But most of all, I did it to make one child happy – my inner child. I did it for me.

It was during my studies at Curtin that I discovered my true heritage. The University’s core unit on Indigenous Australian Education began a journey of discovery for me. I was working on a research project about Aboriginal and Torres Strait Islander culture when I discovered that my nanna was a Stolen Generations baby and my granddad was born on Yamatji Country. I still don’t know Nanna’s true identity, other than being an East Kimberley baby and that she was taken when she was under 3 years of age.

Today, I am proud to say that I am an Aboriginal woman.

Katherine’s nanna was a Stolen Generations baby and her grandfather was a Yamatji man. “My nanna had a softness and humility, something about her that I have always loved but respect so much more now I am learning her story.” Photos and words supplied by Katherine.

Despite a traumatic childhood in an unhappy home, coming from a low socio-economic status, being neurodivergent and having low expectations placed on me due to my gender, I achieved my dream to be a teacher. I feel even more empowered knowing that I completed my degree before my ADHD diagnosis.

Now, through my own education, I can enact change in education. My passion is to embed Aboriginal and Torres Strait Islander culture in students’ learning environment and across the whole curriculum.

One of my proudest achievements since graduating has been relaunching the Curtin University Early Childhood Alumni Chapter and supporting experienced teachers to do exactly this – embed Aboriginal Culture and Perspectives in the learning environment through workshops.

Katherine (third from the left) with the Curtin Early Childhood Alumni Chapter.

One of Katherine’s ‘Embedding Aboriginal Perspectives into the Early Childhood Environment’ workshops.

Through my education, I discovered my inner strength and passion and was able to heal my inner child. I have become a strong advocate for inclusion, social justice, children’s rights and children’s voices being not just heard, but listened to. We need to stop talking at them and start listening to them. I believe the education system should be changed to fit every child, not the other way around.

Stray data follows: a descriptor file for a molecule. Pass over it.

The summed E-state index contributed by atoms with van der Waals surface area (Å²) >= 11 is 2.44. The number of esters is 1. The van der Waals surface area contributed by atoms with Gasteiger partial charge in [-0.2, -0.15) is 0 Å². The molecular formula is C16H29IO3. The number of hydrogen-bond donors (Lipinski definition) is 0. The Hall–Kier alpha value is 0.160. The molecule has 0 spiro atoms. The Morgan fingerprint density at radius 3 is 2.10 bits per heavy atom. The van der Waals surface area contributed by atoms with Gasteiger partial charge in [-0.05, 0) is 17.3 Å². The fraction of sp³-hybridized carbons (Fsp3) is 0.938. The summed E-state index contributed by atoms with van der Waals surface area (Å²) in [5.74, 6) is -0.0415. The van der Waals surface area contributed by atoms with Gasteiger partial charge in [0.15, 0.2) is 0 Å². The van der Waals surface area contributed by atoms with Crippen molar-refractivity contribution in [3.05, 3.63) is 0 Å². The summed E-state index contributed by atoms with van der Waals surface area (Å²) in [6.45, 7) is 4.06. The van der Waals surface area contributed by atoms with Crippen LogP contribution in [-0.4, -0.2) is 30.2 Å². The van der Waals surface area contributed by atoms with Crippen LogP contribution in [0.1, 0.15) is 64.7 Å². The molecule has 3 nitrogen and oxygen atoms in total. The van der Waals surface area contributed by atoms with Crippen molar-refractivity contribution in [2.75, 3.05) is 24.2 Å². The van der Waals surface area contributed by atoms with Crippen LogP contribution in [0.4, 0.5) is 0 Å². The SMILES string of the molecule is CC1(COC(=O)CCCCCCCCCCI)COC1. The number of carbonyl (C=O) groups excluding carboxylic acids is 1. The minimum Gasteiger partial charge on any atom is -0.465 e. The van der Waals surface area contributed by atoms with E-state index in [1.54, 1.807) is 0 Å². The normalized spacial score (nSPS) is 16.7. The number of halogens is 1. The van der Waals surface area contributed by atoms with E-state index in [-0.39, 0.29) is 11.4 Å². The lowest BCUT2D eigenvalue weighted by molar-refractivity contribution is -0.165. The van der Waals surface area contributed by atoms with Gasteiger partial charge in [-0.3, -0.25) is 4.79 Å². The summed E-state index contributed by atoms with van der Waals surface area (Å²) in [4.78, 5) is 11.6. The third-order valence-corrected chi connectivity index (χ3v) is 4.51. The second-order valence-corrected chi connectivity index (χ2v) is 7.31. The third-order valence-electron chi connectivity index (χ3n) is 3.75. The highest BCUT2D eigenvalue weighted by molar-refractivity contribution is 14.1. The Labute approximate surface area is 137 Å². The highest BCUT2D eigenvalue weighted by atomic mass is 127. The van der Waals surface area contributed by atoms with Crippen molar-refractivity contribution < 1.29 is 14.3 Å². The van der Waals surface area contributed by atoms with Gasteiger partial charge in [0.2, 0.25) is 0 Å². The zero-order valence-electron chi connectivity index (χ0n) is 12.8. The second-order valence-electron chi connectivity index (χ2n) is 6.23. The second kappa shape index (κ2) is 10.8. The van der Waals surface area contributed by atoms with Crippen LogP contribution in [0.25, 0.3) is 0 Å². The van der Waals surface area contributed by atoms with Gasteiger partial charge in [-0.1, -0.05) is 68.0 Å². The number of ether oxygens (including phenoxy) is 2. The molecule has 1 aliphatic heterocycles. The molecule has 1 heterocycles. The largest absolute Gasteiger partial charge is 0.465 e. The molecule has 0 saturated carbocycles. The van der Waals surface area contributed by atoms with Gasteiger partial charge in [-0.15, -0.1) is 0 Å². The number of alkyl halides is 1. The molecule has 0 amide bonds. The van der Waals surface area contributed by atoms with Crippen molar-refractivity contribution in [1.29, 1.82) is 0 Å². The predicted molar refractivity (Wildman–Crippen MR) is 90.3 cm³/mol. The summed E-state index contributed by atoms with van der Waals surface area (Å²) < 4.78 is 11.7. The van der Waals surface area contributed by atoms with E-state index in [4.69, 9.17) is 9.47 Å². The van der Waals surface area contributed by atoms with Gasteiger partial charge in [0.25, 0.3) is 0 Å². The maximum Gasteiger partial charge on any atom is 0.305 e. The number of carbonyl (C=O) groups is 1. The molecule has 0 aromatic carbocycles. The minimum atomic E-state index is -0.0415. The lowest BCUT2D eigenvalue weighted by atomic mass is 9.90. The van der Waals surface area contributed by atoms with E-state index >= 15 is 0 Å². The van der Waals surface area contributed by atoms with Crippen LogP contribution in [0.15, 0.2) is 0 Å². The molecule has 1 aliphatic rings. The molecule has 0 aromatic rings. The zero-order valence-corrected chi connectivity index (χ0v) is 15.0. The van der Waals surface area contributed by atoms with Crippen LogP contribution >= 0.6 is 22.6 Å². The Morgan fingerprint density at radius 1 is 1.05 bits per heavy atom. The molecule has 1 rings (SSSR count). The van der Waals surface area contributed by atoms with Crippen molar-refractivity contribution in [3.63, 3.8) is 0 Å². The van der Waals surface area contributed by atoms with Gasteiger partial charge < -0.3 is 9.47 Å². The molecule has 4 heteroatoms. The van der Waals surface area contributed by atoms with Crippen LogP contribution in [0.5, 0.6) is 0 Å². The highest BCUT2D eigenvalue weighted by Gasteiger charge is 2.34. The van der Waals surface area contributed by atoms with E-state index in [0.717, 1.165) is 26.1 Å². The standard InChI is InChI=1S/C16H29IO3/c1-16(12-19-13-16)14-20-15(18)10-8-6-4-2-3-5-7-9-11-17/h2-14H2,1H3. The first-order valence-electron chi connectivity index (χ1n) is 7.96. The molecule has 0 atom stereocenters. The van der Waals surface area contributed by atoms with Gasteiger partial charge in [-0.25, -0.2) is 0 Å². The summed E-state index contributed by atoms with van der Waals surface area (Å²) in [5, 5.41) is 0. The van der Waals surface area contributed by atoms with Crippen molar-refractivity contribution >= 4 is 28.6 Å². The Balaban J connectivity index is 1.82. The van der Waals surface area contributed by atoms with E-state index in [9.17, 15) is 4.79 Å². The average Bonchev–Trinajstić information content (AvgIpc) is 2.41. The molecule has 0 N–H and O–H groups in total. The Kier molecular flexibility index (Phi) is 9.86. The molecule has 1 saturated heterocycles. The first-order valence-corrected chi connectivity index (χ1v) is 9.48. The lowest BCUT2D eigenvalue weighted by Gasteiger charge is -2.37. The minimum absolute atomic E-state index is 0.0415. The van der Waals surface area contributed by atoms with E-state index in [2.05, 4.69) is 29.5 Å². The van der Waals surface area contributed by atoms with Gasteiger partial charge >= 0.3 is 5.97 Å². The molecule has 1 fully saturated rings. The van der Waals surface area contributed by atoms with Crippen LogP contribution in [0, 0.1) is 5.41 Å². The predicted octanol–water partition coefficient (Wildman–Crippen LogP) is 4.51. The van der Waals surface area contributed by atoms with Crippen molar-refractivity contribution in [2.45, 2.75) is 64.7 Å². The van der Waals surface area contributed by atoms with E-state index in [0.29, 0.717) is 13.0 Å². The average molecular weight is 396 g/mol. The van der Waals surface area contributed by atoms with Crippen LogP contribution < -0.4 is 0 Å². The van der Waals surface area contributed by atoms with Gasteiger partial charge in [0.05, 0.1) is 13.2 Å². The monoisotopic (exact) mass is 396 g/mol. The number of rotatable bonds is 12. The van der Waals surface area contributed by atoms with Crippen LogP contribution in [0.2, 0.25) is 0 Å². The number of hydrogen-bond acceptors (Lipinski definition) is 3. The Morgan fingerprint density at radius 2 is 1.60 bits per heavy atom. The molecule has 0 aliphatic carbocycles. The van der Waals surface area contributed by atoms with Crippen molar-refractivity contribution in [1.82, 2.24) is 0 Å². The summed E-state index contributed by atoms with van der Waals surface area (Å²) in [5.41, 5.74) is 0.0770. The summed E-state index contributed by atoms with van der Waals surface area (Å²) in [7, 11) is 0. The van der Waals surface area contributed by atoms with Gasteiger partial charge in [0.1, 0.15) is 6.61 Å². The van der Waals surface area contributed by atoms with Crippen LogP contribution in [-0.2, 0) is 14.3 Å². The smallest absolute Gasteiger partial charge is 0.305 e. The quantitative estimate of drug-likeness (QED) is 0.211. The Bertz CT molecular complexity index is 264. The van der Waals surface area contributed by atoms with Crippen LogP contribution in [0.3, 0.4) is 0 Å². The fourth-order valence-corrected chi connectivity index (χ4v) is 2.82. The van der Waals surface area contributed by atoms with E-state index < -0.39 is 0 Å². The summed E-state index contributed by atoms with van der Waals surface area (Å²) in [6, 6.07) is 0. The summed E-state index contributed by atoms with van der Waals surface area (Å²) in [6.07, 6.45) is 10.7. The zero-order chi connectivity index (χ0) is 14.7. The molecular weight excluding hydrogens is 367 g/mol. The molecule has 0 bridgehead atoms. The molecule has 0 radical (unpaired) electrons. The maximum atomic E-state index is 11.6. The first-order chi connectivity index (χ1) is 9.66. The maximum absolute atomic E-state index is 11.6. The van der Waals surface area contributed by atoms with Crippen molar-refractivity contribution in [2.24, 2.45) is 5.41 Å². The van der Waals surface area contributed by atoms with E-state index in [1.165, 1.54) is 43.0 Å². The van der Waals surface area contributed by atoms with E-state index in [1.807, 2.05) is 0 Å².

When I finally stepped onto the stage as a graduate of Curtin, I showed to the world – to women, to Aboriginal people, to mature-aged students, to neurodiverse people and to anyone who struggled with disadvantage and lack of family support – that a university education is possible.

Katherine and her husband at her graduation ceremony in 2018.

The Chancellor shook my hand, congratulated me and handed me my degree. I thought of Mrs O’Dea, wishing she was there. Because of her, I am empowered to help others, keep learning and advocate for change. 

I saw my son standing and cheering me on, and I know that by gaining a tertiary level qualification, I am having a direct and positive impact on my children’s lives. A child born to parents with a higher education is more likely to have a broader vocabulary, access to more books and educational resources, and better educational opportunities. This will influence the rest of their lives.

As a mum, I want my children to have the best opportunities they can. As a teacher, I want that for every child. My own education sets an example for children everywhere to strive for and achieve for their goals.

If I can do it, anyone can.